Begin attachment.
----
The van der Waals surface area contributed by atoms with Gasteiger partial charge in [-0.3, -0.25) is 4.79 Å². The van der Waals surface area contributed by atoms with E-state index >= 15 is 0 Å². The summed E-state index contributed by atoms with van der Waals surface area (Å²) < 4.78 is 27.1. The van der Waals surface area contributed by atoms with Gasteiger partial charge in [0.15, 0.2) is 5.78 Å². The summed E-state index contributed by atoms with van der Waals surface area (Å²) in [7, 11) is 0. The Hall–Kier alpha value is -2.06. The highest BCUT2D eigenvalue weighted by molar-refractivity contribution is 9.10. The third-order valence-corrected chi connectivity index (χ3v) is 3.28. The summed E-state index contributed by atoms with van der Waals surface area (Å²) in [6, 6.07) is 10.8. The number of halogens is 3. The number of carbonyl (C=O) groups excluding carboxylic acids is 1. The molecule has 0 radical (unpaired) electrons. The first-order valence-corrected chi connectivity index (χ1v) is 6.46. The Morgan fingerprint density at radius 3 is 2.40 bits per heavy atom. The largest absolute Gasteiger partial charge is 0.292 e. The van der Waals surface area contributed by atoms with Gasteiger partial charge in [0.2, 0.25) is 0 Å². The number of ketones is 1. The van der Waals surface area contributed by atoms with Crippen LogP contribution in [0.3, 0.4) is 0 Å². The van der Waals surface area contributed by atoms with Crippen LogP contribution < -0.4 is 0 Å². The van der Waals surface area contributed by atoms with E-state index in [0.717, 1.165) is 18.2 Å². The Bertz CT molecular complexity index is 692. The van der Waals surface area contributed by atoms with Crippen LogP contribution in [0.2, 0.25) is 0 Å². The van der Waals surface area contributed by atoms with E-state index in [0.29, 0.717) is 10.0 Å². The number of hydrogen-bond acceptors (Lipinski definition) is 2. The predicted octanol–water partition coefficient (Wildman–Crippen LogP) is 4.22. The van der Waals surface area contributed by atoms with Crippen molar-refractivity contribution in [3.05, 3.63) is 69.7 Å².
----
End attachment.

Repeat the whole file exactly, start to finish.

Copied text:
The van der Waals surface area contributed by atoms with Gasteiger partial charge in [-0.3, -0.25) is 4.79 Å². The van der Waals surface area contributed by atoms with E-state index >= 15 is 0 Å². The summed E-state index contributed by atoms with van der Waals surface area (Å²) < 4.78 is 27.1. The van der Waals surface area contributed by atoms with Gasteiger partial charge in [0.15, 0.2) is 5.78 Å². The summed E-state index contributed by atoms with van der Waals surface area (Å²) in [7, 11) is 0. The Hall–Kier alpha value is -2.06. The highest BCUT2D eigenvalue weighted by molar-refractivity contribution is 9.10. The third-order valence-corrected chi connectivity index (χ3v) is 3.28. The summed E-state index contributed by atoms with van der Waals surface area (Å²) in [6, 6.07) is 10.8. The number of halogens is 3. The number of carbonyl (C=O) groups excluding carboxylic acids is 1. The molecule has 0 radical (unpaired) electrons. The first-order valence-corrected chi connectivity index (χ1v) is 6.46. The Morgan fingerprint density at radius 3 is 2.40 bits per heavy atom. The largest absolute Gasteiger partial charge is 0.292 e. The van der Waals surface area contributed by atoms with Gasteiger partial charge in [0.2, 0.25) is 0 Å². The number of ketones is 1. The van der Waals surface area contributed by atoms with Crippen LogP contribution in [0.3, 0.4) is 0 Å². The van der Waals surface area contributed by atoms with Crippen LogP contribution < -0.4 is 0 Å². The van der Waals surface area contributed by atoms with E-state index in [0.717, 1.165) is 18.2 Å². The Bertz CT molecular complexity index is 692. The van der Waals surface area contributed by atoms with Crippen LogP contribution in [0.2, 0.25) is 0 Å². The van der Waals surface area contributed by atoms with E-state index in [0.29, 0.717) is 10.0 Å². The number of hydrogen-bond acceptors (Lipinski definition) is 2. The predicted octanol–water partition coefficient (Wildman–Crippen LogP) is 4.22. The van der Waals surface area contributed by atoms with Crippen molar-refractivity contribution in [3.05, 3.63) is 69.7 Å².